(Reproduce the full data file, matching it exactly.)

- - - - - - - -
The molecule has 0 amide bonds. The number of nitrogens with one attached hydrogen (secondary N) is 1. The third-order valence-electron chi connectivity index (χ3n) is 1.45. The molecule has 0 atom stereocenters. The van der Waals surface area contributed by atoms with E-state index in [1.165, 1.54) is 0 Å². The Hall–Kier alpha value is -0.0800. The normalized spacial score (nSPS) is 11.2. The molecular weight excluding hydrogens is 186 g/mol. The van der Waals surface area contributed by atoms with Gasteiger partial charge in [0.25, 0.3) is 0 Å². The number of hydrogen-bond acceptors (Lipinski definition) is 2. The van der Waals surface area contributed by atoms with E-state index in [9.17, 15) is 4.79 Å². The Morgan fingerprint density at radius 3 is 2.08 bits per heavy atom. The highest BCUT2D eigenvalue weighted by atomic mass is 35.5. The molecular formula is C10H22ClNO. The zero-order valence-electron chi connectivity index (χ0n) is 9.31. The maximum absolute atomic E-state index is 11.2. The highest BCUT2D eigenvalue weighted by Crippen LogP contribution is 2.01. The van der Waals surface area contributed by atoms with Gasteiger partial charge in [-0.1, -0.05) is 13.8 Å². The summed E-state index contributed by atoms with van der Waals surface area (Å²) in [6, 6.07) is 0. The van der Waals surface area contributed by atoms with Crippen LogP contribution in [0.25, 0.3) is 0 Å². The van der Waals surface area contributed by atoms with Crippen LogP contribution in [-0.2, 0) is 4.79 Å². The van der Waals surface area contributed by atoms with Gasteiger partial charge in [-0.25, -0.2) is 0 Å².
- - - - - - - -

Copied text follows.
The molecule has 0 amide bonds. The number of nitrogens with one attached hydrogen (secondary N) is 1. The third-order valence-electron chi connectivity index (χ3n) is 1.45. The molecule has 0 atom stereocenters. The van der Waals surface area contributed by atoms with E-state index in [1.165, 1.54) is 0 Å². The Hall–Kier alpha value is -0.0800. The normalized spacial score (nSPS) is 11.2. The molecular weight excluding hydrogens is 186 g/mol. The van der Waals surface area contributed by atoms with Gasteiger partial charge in [0.25, 0.3) is 0 Å². The number of hydrogen-bond acceptors (Lipinski definition) is 2. The van der Waals surface area contributed by atoms with E-state index in [9.17, 15) is 4.79 Å². The Morgan fingerprint density at radius 3 is 2.08 bits per heavy atom. The highest BCUT2D eigenvalue weighted by atomic mass is 35.5. The molecular formula is C10H22ClNO. The zero-order valence-electron chi connectivity index (χ0n) is 9.31. The maximum absolute atomic E-state index is 11.2. The highest BCUT2D eigenvalue weighted by Crippen LogP contribution is 2.01. The van der Waals surface area contributed by atoms with Gasteiger partial charge in [-0.1, -0.05) is 13.8 Å². The summed E-state index contributed by atoms with van der Waals surface area (Å²) in [6, 6.07) is 0. The van der Waals surface area contributed by atoms with Crippen LogP contribution in [0.25, 0.3) is 0 Å². The van der Waals surface area contributed by atoms with Crippen LogP contribution in [-0.2, 0) is 4.79 Å². The van der Waals surface area contributed by atoms with Gasteiger partial charge in [-0.25, -0.2) is 0 Å².